How Cover Crop Mixes are Revving up No-Till Systems

From simple pairs to complex 15-way combinations, cover crop cocktails are helping no-tillers harness numerous soil-health benefits.

A single species of cover crop like annual ryegrass, cereal rye or radish, seeded alone, can produce a large number of benefits for a no-tiller.

But growers are increasingly beginning to work multi-species cover-crop mixes into their rotations to boost soil health, suppress weeds, remove compaction, support pollinators or increase options for grazing operations. These mixes often include 2-5 species but can go up to 12 or 15.

No-Till Farmer recently surveyed its readers on what cover-crop mixes they’re working with, what they might try this year and what benefits they’re seeing, and more than 100 responded.

Below we’re sharing how 15 no-till veterans across the U.S. are using innovative cover mixes to their benefit. You’ll find dozens more responses at

East of the Mississippi

Getting a Start


GREENING UP. Sterling, Ohio, no-tiller Gabe Ramsier’s field as seen last November with 70 pounds an acre of cereal rye, 5 pounds crimson clover and 2 pounds radishes, broadcasted Sept. 17 after corn silage harvest and lightly incorporated with a vertical tillage tool for seed-to-soil contact.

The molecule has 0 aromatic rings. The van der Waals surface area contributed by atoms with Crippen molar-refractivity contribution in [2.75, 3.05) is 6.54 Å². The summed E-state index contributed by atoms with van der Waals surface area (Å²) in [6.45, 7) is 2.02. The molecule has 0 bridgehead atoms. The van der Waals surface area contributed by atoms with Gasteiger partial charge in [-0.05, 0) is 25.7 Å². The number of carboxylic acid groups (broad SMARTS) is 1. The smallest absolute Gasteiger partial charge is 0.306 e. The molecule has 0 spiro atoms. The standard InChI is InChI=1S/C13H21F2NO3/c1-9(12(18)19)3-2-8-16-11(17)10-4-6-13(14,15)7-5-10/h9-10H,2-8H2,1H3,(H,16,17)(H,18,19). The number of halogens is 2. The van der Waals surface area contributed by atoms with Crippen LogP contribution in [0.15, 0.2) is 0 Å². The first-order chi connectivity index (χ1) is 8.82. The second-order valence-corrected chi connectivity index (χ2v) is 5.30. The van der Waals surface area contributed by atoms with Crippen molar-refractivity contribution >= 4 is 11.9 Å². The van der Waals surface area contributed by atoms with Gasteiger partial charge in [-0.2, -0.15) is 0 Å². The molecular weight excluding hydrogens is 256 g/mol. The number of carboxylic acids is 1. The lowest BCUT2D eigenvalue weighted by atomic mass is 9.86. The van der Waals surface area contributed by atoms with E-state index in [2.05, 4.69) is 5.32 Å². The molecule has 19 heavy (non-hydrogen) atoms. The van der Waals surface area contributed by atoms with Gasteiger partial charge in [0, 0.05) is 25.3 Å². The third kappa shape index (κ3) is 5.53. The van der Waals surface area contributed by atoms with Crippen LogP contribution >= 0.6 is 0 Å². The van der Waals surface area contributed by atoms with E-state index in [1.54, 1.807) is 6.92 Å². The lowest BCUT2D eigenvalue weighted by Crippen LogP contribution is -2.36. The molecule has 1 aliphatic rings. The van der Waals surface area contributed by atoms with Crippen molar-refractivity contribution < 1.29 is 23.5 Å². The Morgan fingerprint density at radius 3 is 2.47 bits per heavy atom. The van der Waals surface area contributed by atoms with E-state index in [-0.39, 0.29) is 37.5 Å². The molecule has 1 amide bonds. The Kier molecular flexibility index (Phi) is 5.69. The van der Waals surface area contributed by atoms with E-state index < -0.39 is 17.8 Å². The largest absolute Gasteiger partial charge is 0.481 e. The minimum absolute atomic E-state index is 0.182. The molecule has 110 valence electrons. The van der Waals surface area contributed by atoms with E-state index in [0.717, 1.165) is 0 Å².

Last fall after corn silage, we seeded about 45 acres of a mix that included 50 pounds of rye, 5 pounds crimson clover and 2 pounds of radish. We broadcasted this mix, then immediately ran our Great Plains Turbo-Max vertical tillage tool over it, very shallow, to incorporate the seed.

Our goal was to control erosion, alleviate compaction, capture any excess nutrients and provide forage in the spring before we go back to soybeans.

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John dobberstein2

John Dobberstein

John Dobberstein was senior editor of No-Till Farmer magazine and the e-newsletter Dryland No-TillerHe previously covered agriculture for the Tulsa World and worked for daily newspapers in Chicago, Milwaukee and St. Joseph, Mich. He graduated with a B.A. in journalism and political science from Central Michigan University.

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